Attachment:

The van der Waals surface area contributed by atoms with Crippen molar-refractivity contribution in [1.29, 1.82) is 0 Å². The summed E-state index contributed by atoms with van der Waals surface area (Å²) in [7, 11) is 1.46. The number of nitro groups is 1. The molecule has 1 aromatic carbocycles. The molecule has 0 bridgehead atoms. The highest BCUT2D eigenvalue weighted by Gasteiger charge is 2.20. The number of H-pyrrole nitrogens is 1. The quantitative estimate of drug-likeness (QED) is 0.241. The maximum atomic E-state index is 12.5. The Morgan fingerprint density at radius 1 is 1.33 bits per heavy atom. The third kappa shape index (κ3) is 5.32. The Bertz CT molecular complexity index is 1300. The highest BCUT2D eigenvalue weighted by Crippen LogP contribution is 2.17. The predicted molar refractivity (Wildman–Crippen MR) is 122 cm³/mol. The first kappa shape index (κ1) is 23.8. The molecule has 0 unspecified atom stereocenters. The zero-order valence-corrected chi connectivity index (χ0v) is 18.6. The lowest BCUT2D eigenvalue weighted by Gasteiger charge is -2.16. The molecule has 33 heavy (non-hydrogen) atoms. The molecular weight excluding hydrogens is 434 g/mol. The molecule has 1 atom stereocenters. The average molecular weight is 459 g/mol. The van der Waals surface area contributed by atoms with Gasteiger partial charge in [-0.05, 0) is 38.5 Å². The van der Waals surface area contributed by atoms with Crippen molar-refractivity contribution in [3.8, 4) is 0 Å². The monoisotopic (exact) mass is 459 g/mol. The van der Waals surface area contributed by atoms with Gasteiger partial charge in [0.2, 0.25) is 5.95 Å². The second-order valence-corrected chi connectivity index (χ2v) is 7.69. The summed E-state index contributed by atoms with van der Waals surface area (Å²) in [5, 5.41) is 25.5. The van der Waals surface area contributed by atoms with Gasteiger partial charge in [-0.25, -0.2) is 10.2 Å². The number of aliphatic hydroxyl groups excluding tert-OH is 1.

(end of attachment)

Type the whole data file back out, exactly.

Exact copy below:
The van der Waals surface area contributed by atoms with Crippen molar-refractivity contribution in [1.29, 1.82) is 0 Å². The summed E-state index contributed by atoms with van der Waals surface area (Å²) in [7, 11) is 1.46. The number of nitro groups is 1. The molecule has 1 aromatic carbocycles. The molecule has 0 bridgehead atoms. The highest BCUT2D eigenvalue weighted by Gasteiger charge is 2.20. The number of H-pyrrole nitrogens is 1. The quantitative estimate of drug-likeness (QED) is 0.241. The maximum atomic E-state index is 12.5. The Morgan fingerprint density at radius 1 is 1.33 bits per heavy atom. The third kappa shape index (κ3) is 5.32. The Bertz CT molecular complexity index is 1300. The highest BCUT2D eigenvalue weighted by Crippen LogP contribution is 2.17. The predicted molar refractivity (Wildman–Crippen MR) is 122 cm³/mol. The first kappa shape index (κ1) is 23.8. The molecule has 0 unspecified atom stereocenters. The zero-order valence-corrected chi connectivity index (χ0v) is 18.6. The lowest BCUT2D eigenvalue weighted by Gasteiger charge is -2.16. The molecule has 33 heavy (non-hydrogen) atoms. The molecular weight excluding hydrogens is 434 g/mol. The molecule has 1 atom stereocenters. The average molecular weight is 459 g/mol. The van der Waals surface area contributed by atoms with Gasteiger partial charge in [-0.05, 0) is 38.5 Å². The van der Waals surface area contributed by atoms with Crippen molar-refractivity contribution in [3.8, 4) is 0 Å². The monoisotopic (exact) mass is 459 g/mol. The van der Waals surface area contributed by atoms with Gasteiger partial charge in [0.2, 0.25) is 5.95 Å². The second-order valence-corrected chi connectivity index (χ2v) is 7.69. The summed E-state index contributed by atoms with van der Waals surface area (Å²) in [5, 5.41) is 25.5. The van der Waals surface area contributed by atoms with Gasteiger partial charge in [-0.25, -0.2) is 10.2 Å². The number of aliphatic hydroxyl groups excluding tert-OH is 1.